I prefer to freeze dill when I have an abundance in the garden or extra from the store. I find frozen dill holds its flavor much better than dried dill. Dill dries quickly and beautifully – but it loses it’s flavour within a month. Freezing is a better option for keeping the flavour.

Step 1 – Consider How You Will Use Frozen Dill

It is often recommended to freeze herbs in oil or water to help retain their flavor. That’s great if you’re adding the herb to soups or sauces. But, that’s not how I use dill. Most often, I use chopped dill in salads and fresh dips. For this reason, I prefer to freeze dill once chopped and lightly dried so that I can sprinkled the frozen dill into a fresh recipe.

Step 2 – Wash

Wash dill to remove any dirt or critters that may be stuck to the dill.wash dill to freeze dill

Step 3 – Pat Dry

In order to prevent the dill from clumping when frozen, it’s important to thoroughly dry the dill either before or after cutting. Use either a salad spinner or lay between two clean towels and pat dry.dry dill

Step 4 – Remove tough stems

I’m a little compulsive when it comes to removing the tough stems from herbs. Is that just me or do you like to do that too?

strip dill from stems

Step 5 – Chop

Chop dill to desired size.

chop dill to freeze dill

Step 6 – Freeze

If the dill is dry of surface water and separates nicely, fill small containers or freezer bags and freeze for six months to a year. If it is still quite wet, let the chopped dill dry out for an hour or so before placing in freezer containers. This will help ensure it won’t freeze in one big lump.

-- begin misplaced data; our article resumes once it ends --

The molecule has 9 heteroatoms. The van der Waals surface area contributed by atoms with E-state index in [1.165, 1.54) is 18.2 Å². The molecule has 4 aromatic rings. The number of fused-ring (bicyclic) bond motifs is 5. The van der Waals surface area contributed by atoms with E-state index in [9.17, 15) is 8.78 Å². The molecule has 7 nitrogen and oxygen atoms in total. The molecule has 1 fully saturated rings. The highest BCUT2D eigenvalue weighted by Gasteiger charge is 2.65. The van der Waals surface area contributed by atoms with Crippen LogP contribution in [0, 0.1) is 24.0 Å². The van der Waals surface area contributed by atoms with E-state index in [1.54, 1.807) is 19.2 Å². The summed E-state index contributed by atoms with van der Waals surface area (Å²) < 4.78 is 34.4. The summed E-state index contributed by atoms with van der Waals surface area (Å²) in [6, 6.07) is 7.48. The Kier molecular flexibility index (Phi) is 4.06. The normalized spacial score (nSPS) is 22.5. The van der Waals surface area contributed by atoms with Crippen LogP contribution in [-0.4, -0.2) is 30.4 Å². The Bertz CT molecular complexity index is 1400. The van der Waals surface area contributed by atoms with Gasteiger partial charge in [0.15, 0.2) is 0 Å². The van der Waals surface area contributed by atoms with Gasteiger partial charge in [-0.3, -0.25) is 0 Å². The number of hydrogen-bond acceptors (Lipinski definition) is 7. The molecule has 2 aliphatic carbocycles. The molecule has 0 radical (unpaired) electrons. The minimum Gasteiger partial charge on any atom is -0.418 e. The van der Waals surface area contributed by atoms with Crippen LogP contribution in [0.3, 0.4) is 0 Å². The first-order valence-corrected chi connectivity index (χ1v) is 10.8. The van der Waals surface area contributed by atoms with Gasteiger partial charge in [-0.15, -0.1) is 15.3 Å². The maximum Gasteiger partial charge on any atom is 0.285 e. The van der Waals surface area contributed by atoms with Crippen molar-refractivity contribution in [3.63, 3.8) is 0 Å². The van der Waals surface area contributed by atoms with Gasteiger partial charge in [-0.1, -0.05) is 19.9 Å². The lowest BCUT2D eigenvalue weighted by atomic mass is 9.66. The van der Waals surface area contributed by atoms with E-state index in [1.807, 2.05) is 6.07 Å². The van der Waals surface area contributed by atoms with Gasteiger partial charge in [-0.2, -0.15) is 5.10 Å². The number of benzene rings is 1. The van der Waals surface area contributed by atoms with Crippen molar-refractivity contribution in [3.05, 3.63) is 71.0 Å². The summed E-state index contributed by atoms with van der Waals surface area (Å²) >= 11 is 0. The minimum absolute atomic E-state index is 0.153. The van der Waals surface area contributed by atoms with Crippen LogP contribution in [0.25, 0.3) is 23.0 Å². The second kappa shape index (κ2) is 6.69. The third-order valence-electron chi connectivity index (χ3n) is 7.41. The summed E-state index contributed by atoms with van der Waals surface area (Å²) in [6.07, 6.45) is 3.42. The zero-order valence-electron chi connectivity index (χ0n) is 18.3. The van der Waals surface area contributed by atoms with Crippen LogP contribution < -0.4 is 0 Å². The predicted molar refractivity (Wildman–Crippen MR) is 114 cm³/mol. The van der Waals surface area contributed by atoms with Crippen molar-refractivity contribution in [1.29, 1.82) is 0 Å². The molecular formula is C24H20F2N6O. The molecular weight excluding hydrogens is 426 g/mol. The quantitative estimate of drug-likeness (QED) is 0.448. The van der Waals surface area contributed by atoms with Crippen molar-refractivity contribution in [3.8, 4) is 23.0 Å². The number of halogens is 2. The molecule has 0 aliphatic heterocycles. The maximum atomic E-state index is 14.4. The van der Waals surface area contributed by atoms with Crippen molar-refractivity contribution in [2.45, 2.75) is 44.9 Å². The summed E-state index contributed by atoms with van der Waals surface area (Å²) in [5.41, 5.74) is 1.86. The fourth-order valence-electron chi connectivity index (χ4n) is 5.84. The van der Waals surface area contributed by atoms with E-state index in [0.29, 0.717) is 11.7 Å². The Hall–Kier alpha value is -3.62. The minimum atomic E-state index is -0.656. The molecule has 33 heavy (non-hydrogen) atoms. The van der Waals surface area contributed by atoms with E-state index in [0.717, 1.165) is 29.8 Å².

Cleaned, patted dry, chopped and ready to freeze.

And that’s it. Pretty easy isn’t it.

Perfect for all your dillicious recipes throughout the year.  Here are some of our favorites that include dill.

Dill and Cottage Cheese Bread
Dill & Feta Flatbread Appetizers
Dillicious Egg Salad
Dill Pickled Beans
Sour Cream and Dill Veggie Dip
Dill White Sauce
Apple & Beet Salad
Tzatziki
Cauliflower and Peas with Dill

cauliflower and peas
Mmm, can’t you just taste that fresh dill with garden peas and cauliflower.

Sign up to get articles by Getty delivered to your inbox. You’ll get recipes, practical tips and great food information like this. Getty is a Professional Home Economist,  speaker and writer putting good food on tables and agendas.  She is the author of Manitoba’s best-selling Prairie Fruit Cookbook, Founder of Fruit Share, a mom and veggie gardener.

Similar Posts

10 Comments